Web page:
The summer's big business trends are crumbling
A withdrawn buyout offer and a drugstore chain's decision to stay home represent a dramatic shift in sentiment.
On Tuesday, more than $100 billion worth of proposed mergers was withdrawn as 21st Century Fox (FOX) pulled its bid for Time Warner (TWX) and reports said Sprint (S) would not make an offer for T-Mobile (TMUS).
Additionally, Walgreen (WAG) announced that it would acquire the remaining stake in European pharmacy chain Alliance Boots it did not already own, but as part of the deal the company will not move its tax base overseas in a tax inversion deal.
These pieces of news represent a dramatic and rapid shift in the behavior of companies in the market. And what's more, investors are punishing these companies.
Following the news that Fox is pulling its deal for Time Warner, shares of Time Warner were down 12 percent Wednesday. And shares of both Sprint and T-Mobile reacted negatively to that deal not coming together, with Sprint falling nearly 19 percent and T-Mobile losing almost 7 percent.
Shares of Walgreens were also getting punished, falling more than 12 percent after the announcement.
In the first half of 2014, total proposed merger volume was running at a roughly $1.5 trillion annualized pace, the highest since 2007. Following Fox's offer for Time Warner, this chart showing Rupert Murdoch's three latest acquisitions made the rounds, showing Murdoch nailing the previous two market tops.Image credit: @SaraEisen
And while this chart is a facile illustration of Murdoch's acquisitions against the stock market, the reaction gave us an interesting window into the psychological state of the market.
Walgreens' announcement that it would not execute a tax inversion, a controversial but legal maneuver that has seen companies acquire foreign companies and move their tax base to avoid paying U.S. taxes on foreign sales, also signals a change in corporate behavior.
Walgreens' announcement follows news on Tuesday that the Obama administration is reviewing possible actions to stem the tide of companies shifting their tax base overseas.
In addition to commentary out of the White House, tax inversions have drawn the ire of other commentators ranging from Mark Cuban to Stephen Colbert, but this chart from Goldman Sachs shows that rhetoric hasn't really stopped companies from trying these deals. Until now, it seems.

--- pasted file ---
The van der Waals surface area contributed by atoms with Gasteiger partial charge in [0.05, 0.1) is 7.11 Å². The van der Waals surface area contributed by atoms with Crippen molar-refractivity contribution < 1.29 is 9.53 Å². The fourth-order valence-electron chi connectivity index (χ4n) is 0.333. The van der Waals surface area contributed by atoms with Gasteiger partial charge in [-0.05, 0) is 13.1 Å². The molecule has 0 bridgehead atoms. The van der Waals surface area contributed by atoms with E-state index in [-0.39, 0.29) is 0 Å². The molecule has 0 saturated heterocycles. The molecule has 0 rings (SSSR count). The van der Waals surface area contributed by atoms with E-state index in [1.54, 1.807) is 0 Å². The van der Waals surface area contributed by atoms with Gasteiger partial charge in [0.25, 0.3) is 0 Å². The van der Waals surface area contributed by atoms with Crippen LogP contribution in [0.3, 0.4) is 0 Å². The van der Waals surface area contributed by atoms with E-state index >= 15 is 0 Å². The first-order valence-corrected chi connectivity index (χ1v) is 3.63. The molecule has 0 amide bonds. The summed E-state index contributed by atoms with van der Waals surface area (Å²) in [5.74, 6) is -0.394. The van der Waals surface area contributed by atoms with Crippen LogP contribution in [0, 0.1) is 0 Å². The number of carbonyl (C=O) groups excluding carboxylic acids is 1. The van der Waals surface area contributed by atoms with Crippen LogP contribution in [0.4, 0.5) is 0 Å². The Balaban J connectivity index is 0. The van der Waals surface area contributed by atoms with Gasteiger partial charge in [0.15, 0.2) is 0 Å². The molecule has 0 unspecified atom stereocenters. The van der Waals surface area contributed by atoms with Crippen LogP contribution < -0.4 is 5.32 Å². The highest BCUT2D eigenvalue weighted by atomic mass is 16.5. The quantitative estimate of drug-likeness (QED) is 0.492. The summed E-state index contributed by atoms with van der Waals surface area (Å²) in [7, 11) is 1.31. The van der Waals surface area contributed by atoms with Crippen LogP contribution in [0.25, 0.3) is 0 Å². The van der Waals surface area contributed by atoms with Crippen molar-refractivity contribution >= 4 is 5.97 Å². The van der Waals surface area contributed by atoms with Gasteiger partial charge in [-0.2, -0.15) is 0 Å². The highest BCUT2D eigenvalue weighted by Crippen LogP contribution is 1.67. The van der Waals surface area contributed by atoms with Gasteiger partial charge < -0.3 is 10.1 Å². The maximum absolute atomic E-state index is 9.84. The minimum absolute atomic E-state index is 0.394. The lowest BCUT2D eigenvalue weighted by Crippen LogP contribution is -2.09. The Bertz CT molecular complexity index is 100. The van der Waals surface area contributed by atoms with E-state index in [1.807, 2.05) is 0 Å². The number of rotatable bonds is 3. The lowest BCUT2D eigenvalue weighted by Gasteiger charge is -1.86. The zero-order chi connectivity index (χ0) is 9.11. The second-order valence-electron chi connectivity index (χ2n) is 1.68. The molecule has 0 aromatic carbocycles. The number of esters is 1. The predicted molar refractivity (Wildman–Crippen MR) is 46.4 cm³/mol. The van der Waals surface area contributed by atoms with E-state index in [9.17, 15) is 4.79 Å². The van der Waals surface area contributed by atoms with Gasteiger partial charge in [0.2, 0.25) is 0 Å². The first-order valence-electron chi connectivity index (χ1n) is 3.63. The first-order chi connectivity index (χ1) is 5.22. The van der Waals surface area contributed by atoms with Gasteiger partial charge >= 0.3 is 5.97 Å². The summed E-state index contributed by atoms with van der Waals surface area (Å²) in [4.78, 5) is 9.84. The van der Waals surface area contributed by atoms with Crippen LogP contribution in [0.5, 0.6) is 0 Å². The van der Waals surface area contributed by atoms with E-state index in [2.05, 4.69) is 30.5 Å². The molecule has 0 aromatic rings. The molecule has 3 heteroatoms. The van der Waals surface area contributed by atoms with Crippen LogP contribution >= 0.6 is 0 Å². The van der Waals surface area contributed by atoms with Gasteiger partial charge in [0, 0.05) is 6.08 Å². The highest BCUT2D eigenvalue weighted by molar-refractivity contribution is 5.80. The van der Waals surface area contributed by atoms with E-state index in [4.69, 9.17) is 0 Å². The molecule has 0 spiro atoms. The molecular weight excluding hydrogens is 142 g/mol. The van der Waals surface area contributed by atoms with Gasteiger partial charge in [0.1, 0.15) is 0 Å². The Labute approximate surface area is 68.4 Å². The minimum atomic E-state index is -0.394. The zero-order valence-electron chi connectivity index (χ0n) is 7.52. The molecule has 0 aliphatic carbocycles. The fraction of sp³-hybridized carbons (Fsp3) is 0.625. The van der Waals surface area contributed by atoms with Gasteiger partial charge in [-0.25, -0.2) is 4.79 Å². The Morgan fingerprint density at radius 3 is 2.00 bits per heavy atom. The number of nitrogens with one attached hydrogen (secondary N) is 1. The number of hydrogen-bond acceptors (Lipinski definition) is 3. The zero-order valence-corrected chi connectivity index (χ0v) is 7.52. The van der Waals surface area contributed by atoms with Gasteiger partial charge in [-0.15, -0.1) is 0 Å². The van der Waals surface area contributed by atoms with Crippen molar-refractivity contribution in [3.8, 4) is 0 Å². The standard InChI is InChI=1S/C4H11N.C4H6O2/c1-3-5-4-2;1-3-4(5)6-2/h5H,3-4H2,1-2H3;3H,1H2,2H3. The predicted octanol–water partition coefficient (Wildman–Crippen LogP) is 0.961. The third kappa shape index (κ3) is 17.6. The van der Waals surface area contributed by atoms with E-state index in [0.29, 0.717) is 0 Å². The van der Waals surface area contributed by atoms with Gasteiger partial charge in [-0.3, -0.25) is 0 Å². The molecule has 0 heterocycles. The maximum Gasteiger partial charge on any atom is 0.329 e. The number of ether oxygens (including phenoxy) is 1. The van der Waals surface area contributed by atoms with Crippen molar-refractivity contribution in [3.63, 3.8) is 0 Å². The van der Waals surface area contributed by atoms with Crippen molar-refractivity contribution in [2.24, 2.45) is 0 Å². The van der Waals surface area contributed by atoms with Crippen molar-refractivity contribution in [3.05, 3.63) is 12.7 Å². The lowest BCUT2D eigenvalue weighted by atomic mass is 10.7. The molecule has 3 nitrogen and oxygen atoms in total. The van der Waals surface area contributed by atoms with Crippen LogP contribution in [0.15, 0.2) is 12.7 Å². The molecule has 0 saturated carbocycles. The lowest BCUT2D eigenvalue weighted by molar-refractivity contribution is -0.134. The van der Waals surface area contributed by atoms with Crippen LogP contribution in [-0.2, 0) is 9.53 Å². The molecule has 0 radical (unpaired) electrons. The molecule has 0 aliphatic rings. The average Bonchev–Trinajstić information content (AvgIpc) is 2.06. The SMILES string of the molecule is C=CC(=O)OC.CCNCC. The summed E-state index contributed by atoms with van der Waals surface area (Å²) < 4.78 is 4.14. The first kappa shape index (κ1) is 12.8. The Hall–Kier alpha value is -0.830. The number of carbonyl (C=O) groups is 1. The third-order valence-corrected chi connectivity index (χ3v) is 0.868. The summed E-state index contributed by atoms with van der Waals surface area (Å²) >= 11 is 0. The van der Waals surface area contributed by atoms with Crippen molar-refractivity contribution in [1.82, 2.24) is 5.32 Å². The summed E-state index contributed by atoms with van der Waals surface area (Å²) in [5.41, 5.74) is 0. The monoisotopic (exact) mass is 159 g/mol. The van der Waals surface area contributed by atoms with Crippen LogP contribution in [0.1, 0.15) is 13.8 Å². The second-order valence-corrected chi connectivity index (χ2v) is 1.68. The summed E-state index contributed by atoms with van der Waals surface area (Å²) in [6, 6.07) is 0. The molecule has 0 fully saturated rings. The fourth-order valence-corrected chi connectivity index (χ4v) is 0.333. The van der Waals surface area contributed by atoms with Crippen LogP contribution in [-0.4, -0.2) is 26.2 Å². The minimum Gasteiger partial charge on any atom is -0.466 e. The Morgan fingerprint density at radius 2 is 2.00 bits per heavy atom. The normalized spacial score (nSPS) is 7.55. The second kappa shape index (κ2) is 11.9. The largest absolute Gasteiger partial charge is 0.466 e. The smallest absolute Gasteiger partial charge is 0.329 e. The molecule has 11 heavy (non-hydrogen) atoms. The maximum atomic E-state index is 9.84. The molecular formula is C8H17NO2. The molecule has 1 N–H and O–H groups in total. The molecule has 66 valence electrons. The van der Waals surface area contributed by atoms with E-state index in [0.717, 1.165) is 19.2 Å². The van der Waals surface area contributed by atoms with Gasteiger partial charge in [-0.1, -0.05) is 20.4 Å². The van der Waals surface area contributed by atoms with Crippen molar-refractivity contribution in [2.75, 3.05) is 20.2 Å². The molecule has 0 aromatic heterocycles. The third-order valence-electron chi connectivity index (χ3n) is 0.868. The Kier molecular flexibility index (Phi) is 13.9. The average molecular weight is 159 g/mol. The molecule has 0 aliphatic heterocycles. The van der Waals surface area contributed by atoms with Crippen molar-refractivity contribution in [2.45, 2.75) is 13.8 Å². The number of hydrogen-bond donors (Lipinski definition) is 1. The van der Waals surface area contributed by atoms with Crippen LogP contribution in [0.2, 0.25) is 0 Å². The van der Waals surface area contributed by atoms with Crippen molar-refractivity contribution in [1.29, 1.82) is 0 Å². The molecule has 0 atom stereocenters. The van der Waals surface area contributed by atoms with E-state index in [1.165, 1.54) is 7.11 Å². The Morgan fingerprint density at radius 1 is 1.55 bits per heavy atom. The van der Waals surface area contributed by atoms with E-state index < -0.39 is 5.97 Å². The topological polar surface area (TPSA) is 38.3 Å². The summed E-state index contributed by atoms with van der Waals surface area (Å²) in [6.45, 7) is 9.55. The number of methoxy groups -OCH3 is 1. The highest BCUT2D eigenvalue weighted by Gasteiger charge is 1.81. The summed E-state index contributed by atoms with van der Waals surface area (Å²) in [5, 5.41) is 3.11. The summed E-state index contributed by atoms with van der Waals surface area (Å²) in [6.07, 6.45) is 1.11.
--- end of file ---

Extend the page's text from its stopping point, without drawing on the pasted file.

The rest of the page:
Credit: Goldman Sachs
Last week saw the Standard & Poor's 500 Index ($INX) endure its worst week in two years, dropping more than 2 percent. And while the benchmark index is still less than 5 percent off its most recent highs, many are wondering if the market is getting ready for a long-anticipated correction.
On Monday, we highlighted commentary from Jonathan Krinsky of MKM Partners, who wrote that for the past year and a half, the market has been effectively "crying wolf" at every small decline by quickly recovering any losses and again moving higher. Krinsky said that now, the wolf may finally be coming.
In an environment in which investors seem to be looking for an excuse to sell stocks, the breakdown of two powerful corporate trends might be enough to really spook the market.
More from Business Insider
I applaud Walgreens (WAG) for their actions...Much more then other Americans or American owned companies that I'm aware of...
Unfortunately it is a "double edged sword" because WAG is one of our major holdings, and we are taking it in the shorts Today...
My recommendation would be a BUY today, because of the 14-15% dip now; And that does not include the downside yesterday...The company is worth more than their beating..IMO
A buying opportunity...
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